Tag Archives: movies

My del.icio.us bookmarks for January 12th through January 16th

  • Apple introduces new Apple TV software, lowers hardware pricing – Now potentially more useful with the movie rentals. But where is the price drop in the UK?!
  • Dell tells customer ‘Mac is good option’ – “Now, it’s possible that the techie was referring to a 1970s rock band, or to an item of waterproof clothing. But we can’t help concluding that he was indeed talking about Apple’s operating system.”
  • Steve Jobs gets cohesive – Some cool stuff from Apple at the MacExpo. I think the Time Capsule is going to be on my shopping list when it ships next month. The movie rentals (when they get to the UK) look interesting but they really need to build their catalogue!
  • How to recognise a good programmer – Great discussion on recognising great developers. The problem would seem to be finding them! Most recruiters just pattern match on CVs which tends to favour the “career” developer.

The Bourne Confusion

Have you seen The ‘The Bourne Ultimatum‘ yet? What do you think when you see the title? Tragically my mind immediately jumps to the Bourne Shell, the default command shell on most Unix variants since the late seventies1.

Of course this isn’t the first time that this has happened. When I saw the title ‘The Bourne Supremacy‘ I though, “Yeah, why would anyone use the C Shell?!” Clearly Bourne and its work-a-likes are supreme for scripting even if the original Joy-authored C Shell was better for interactive tasks.

Similarly, in the first movie the focus seemed to be on this guy Jason Bourne. I was thinking, “No, you’re thinking of Stephen Bourne.” And it’s AT&T Bell Labs, not the CIA.

I really shouldn’t let this kind of thing get in the way of a good film, but it’s not like us Unix guys really get much of a choice. So I’m going to end this piece with a plea: don’t end up like me. Don’t let your choice of computing platform get in the way of your movie viewing.

  1. A quick aside for the less technical readers. A “shell” is the kind of the file manager you use to interact with your computer. The Macintosh has the Finder; Windows has the Explorer; the Linux has the “Bourne Again Shell,” bad pun and derivation and enhancement of the original Bourne version. []


This review has taken a long time coming. We saw it a couple of weeks after its initial release — so late that we had difficulty finding a cinema in London that was showing it in fact — but I’ve been sitting on my thoughts since then. Why? Well, as useful and informative as the CRAP Alert system is, not being able to compare and contrast my score to that of the CAP Alert team removed some of the fun. Nevertheless, you can’t wait forever so here is the full review.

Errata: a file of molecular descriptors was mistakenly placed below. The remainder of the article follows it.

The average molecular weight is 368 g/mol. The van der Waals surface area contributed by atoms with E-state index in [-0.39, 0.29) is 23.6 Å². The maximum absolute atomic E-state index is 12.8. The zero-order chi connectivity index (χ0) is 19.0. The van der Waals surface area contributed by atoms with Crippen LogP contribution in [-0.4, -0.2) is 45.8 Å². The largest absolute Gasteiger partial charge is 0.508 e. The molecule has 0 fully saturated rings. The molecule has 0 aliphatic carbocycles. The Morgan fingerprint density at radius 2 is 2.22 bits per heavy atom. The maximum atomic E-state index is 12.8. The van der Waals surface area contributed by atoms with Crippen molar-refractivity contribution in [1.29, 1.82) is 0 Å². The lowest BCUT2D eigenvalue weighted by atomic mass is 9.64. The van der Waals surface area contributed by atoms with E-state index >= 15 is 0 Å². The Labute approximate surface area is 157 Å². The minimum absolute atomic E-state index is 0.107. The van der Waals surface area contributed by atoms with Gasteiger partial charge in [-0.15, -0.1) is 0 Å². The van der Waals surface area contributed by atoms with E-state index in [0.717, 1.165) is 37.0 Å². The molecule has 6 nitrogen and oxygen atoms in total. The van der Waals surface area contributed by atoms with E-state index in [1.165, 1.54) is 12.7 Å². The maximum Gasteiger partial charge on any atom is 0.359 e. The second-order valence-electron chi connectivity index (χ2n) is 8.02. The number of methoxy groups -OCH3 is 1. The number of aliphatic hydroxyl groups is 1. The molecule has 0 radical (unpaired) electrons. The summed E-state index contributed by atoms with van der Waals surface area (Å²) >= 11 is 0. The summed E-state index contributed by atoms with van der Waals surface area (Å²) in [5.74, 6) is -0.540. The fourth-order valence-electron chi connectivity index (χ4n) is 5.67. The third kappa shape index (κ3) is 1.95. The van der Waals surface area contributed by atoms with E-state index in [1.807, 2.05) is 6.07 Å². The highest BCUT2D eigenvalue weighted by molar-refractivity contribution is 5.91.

“Shooter” starts well. As it begins, “Marky” Mark Wahlberg is a sniper in an operation that, to cut a long story short, goes wrong. The sequence ends with his team-mate dead and a helicopter exploding. Only a few minutes into the movie and it’s looking good on the CRAP scale already!

The film then relocates to US soil a few years later. Swagger (Wahlberg) is brought in to help thwart a suspected plot on the president but is actually set up. The plot, therefore, is his efforts to evade capture by the FBI and prove his innocence.

As luck would have it, not the whole US government is against Swagger. He teams up with rookie FBI agent and his spotters widow and, naturally, the good guys prevails.

Chopper: 81%. As an action film this is where Shooter excels. In one sense the movie is just a collection of action sequences strung together with some plot. There are a couple of exploding helicopters and the sequence where he escapes from a house features burning napalm and plenty of loud blasts.

Relations: 19% There are some tender moments between the spotters widow and Swagger and respect between his and the rookie FBI agent, but this was never going to be the next Titanic. There are some tight T-shirts in places but no nudity.

Amusement: 43%. As an action film, laughs are not the primary aim, nevertheless there are some good chuckle moments. One of my favourites was, “I don’t think you understand: they killed my dog.” And, “We want someone trustworthy. How about the guy with sunglasses?” “You mean Bono?” “Yeah, or how about Nelson Mandela?”

Plot: 61%. The basic plot I mentioned in the introduction. Clearly it’s not the kind of film that’s going to keep you awake at night trying to come to terms with the philosophical questions posed, but it does have some twists and turns. I’m unconvinced that the method of dealing with the “unbeatable” bad guy was the best that could have been done. I’m not even sure it was really in character. Equally, it is far better plotted than most action films.

Overall rating: 51%1

So overall “Shooter” is an entertaining movie and, thus, does pretty well on the CRAP scale. With a complete lack of gratuitous nudity it was never going to be a top scorer but this is a very respectable outcome and if ‘action’ is your thing it does come highly recommended.

  1. To the untrained eye it may seem like I have just made these numbers up. Nothing, of course, could be further from the truth. The calculation is very complex but I wouldn’t want to bore you with all the details. []